New York City on Wednesday sued the fast-food giant Chipotle Mexican Grill over what it says are hundreds of thousands of violations of a fair scheduling law at several dozen stores.
Workers are owed over $150 million in relief for the violations, according to the complaint, and financial penalties could far exceed that amount, making it the largest action the city has brought under the law.
The suit cites violations of the so-called Fair Workweek Law that include changing employees’ schedules without sufficient notice or extra pay; requiring employees to work consecutive shifts without sufficient time off or extra pay; and failure to offer workers additional shifts before hiring new employees to fill them.
The allegations cover the period from November 2017, when the law took effect, to September 2019, when the city filed an initial suit involving a handful of Chipotle stores. The new complaint, filed by the Department of Consumer and Worker Protection at the Office of Administrative Trials and Hearings, said that Chipotle had made some attempt to comply with the law since 2019, but that violations were continuing.
“Since we first filed our case against Chipotle, we have unfortunately learned that those initial charges were just the tip of the iceberg,” the department’s commissioner, Lorelei Salas, said in a statement. “The pervasiveness of Chipotle’s complete disregard for the city’s Fair Workweek Law extends to every aspect of the law in every corner of our city.”
Chipotle did not immediately respond to a request for comment. Rather than adopting the franchise model that many competitors rely on, the company owns and operates its roughly 80 to 90 stores throughout the city.
The law passed after lobbying by prominent unions, including the powerful Service Employees International Union local, 32BJ, which has been trying to unionize Chipotle employees. A growing body of research shows that erratic schedules can exact a large physical and emotional toll on workers and their children.
Under the law, fast-food employers must provide workers with their schedules at least 14 days in advance — or, if not, obtain written consent for them and pay them a premium for the shifts.
Employers must also provide workers with at least 11 hours between shifts on consecutive days or obtain written consent and pay them $100. The hope is to discourage the practice of forcing workers to work late into the evening and then help open a store in the morning, known as “clopening.”
The provision requiring employers to offer workers additional shifts before hiring new workers was intended to make it easier for workers to earn enough income to sustain themselves.
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Employers in fast-food and retail operations often hire more workers at fewer hours to add scheduling flexibility, said Saravanan Kesavan, an expert in retail operations at the University of North Carolina. Dr. Kesavan has conducted research showing that financial performance can actually improve when employers provide more stable and predictable schedules.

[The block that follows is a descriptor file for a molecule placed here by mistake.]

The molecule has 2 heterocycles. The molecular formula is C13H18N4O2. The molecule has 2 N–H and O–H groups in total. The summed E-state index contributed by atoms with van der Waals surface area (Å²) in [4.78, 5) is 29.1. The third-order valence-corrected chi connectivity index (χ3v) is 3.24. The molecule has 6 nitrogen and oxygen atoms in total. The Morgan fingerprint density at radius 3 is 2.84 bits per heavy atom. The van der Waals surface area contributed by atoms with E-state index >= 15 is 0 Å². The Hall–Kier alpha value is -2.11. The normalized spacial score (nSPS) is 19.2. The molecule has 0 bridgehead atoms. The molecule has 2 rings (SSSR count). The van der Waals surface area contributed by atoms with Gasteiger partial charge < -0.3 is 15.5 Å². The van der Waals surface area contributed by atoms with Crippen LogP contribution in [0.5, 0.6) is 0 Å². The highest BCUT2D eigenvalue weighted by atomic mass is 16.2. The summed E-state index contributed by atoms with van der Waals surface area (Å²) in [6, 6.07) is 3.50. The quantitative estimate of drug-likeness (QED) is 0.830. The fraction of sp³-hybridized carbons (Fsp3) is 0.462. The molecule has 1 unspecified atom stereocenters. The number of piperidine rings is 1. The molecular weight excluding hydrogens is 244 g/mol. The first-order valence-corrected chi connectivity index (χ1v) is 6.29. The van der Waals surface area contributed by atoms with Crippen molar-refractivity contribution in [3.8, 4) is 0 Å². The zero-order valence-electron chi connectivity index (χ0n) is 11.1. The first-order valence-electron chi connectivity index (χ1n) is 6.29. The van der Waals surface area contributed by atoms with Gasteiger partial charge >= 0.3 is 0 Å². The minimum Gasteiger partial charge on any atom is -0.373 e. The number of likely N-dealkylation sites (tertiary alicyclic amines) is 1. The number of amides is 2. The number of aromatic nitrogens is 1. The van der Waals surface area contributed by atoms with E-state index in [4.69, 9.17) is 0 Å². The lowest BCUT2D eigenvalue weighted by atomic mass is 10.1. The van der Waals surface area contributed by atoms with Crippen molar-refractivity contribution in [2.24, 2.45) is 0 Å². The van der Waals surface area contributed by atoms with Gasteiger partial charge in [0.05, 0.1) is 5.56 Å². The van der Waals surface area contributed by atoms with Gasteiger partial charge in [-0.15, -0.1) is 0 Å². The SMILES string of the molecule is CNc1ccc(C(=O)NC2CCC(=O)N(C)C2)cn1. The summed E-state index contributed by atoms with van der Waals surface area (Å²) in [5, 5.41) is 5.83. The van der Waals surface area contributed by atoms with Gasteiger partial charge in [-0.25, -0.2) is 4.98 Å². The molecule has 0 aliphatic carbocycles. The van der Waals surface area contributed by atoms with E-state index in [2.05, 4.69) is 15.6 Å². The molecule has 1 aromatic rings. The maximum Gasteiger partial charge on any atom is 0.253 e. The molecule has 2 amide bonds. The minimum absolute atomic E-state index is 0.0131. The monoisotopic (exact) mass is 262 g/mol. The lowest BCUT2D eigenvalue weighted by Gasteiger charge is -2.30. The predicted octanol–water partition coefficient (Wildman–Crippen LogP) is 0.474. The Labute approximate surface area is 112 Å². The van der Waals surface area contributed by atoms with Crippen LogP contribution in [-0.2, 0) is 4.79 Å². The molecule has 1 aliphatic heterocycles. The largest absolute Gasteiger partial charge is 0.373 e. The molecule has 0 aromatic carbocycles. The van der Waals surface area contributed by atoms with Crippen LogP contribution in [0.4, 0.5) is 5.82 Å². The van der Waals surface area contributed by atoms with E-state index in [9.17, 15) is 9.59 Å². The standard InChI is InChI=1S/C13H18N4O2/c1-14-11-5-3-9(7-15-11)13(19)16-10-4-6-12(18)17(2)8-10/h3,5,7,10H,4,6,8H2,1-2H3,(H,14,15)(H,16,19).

The complaint also accuses the company of violating the city’s paid sick leave law, which was enacted in 2014 and mandated up to 40 hours of paid leave per year. (The ceiling grew to 56 hours beginning this January for larger employers.) The city contends that Chipotle illegally denied requests for time off, required workers to find their own replacements or did not pay workers for time they took.
According to the complaint, all of the estimated 6,500 Chipotle employees in New York City from November 2017 to September 2019 were affected by violations involving scheduling and sick leave, and on average they experienced more than three scheduling violations a week.
Teodora Flores, who works at a Chipotle at the Empire State Building, said through an interpreter that she typically received her schedule at least two weeks in advance and had not been asked to work clopenings, but that she had struggled to receive enough hours to support herself.
Ms. Flores, 52, said that she often worked 40 hours a week when she started at the store in February 2018, but that her hours gradually fell after a new manager took over several months later. She said she worked about 21 hours a week for much of last year, and that the store was hiring new workers for a few months during this time.
Ms. Flores said her hours had gradually increased since then, but only after she complained repeatedly to store managers and area managers. She said that a manager also asked her to find a replacement when she recently tried to take a sick day, but that she refused.
Chipotle has faced other challenges in recent years. Hundreds of people became sick after eating at Chipotle restaurants in 2015 and 2016, some from E. coli bacteria, leading to a sharp decline in the company’s stock price and threatening the image it had cultivated as a purveyor of “food with integrity.”
Last year, Chipotle was fined nearly $1.4 million over accusations that it regularly violated Massachusetts child labor laws from 2015 to 2019. The company settled the case without admitting violations.
According to the New York City complaint, Chipotle frequently violated the law by either destroying or failing to maintain or produce records attesting to its scheduling policies.
“Chipotle failed to produce certain categories of scheduling information the department requested, in part because it had destroyed paper schedule records,” the complaint states. “However, the evidence Chipotle did produce, as well as evidence that employees provided, shows that Chipotle did not begin to implement key elements of the Fair Workweek Law in any of its New York City locations until approximately September 2019.”